Although broadband connections are improving in Scotland, rural areas are still being underserved.
The availability of affordable high-speed broadband in Scotland has become widespread in recent years, much as it has across the rest of the UK. However, with around 97% of Scotland's population connected, it was discovered that there was a problem regarding the reach of broadband in Scotland.
Scotland's broadband reach problem means that for the 3% of people without a broadband connection, there is difficulty accessing the internet due to the distance between their homes and the nearest broadband-enabled telephone exchange.
Until recently, it seemed this remaining 3% of the Scottish population had no realistic chance of connecting to broadband in the foreseeable future, but a government initiative has changed that dim outlook and the future of broadband in Scotland suddenly looks brighter.
What is the Scottish broadband reach problem?
A reach problem or reach issue occurs when a house, office or business premises is situated too far away from the nearest broadband or ADSL-enabled telephone exchange. Over long distances, the telephone signal degrades so much that it reaches a level where it can't provide a broadband service.
Want to know more about ADSL? Check out our quick guide to ADSL broadband: What is ADSL broadband?
The length of the line is the major factor in this problem. Numerous hills or valleys, or even the presence of water, can increase the distance the cable has to cover, and as such, lead to lack of broadband connection.
How far away is too far?
There is no hard and fast rule. It's estimated that a 5km radius (around 8km of line length) from the broadband-enabled telephone exchange could be enough to mean that your house or business can't receive broadband.
Solving the reach problem for broadband in Scotland
The Scottish Government started an initiative called the Digital Scotland Programme. A part of this initiative includes the rollout of superfast fibre-optic broadband to 95% of the population.
Bringing broadband to everyone
In October 2007, the Scottish Government asked any homes and business unable to get broadband in Scotland to register with them. The government began to compile a list of all the Scottish broadband black spots so that it could start addressing the problems of reach and make broadband in Scotland available to everyone.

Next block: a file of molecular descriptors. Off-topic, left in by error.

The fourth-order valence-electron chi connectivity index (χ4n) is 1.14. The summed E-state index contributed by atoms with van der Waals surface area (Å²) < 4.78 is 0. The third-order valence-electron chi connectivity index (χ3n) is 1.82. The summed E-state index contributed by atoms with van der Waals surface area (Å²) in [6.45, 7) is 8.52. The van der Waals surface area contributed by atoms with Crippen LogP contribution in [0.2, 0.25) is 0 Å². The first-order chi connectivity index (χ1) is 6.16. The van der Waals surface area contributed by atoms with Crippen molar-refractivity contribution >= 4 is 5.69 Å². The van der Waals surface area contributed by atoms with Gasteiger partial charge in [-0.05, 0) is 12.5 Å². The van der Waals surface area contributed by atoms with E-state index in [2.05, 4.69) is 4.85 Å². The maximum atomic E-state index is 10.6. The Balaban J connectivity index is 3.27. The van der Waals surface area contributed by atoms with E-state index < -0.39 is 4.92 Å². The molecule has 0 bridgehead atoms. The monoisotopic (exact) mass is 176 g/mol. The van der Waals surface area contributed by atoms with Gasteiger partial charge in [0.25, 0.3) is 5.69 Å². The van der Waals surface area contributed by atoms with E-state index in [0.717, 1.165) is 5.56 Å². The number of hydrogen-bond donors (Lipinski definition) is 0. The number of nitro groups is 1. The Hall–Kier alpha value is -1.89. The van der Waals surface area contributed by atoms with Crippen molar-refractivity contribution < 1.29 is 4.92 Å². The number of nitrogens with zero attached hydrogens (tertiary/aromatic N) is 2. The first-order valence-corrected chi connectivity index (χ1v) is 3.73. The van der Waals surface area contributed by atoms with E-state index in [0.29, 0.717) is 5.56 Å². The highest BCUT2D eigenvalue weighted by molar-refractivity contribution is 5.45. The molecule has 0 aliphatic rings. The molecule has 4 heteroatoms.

By June 2008, the Scottish government signed a £3.3 million contract to deliver an affordable broadband service to all the households and businesses that had registered to say they could not get broadband services in Scotland.
A company called Avanti Communications won the contract to help people who are currently without any broadband access in Scotland get affordable broadband connections. The programme was a success and saw a huge uptick in the number of broadband users in rural areas.
Delivering broadband to remote areas
Avanti supplied some of the most remote areas of Scotland with broadband services using one of two methods:
- Two-way satellite broadband access
- Wi-Fi broadband access
Almost 4,000 households and business in Scotland spread across a range of rural areas were included in the contract to make broadband more available in the country.
After the success of getting basic broadband access to more rural areas of Scotland, the Scottish Government took the next step of ensuring that 95% of the country will have access to super-fast fibre-optic broadband by 2018.
The Digital Scotland Superfast Broadband programme was contracted between the Scottish Government and BT in 2013. Despite the massive investment in the programme, around 5% of Scotland still won't have access to fibre broadband.
The remaining 5%
The final 5% of consumers without fibre broadband access haven't been forgotten, however. The Scottish Government has allocated additional funds to helping these residents obtain some form of broadband access through community initiatives.
For more information on the Community Broadband Scotland Initiative, visit their official website here: Community Broadband Scotland.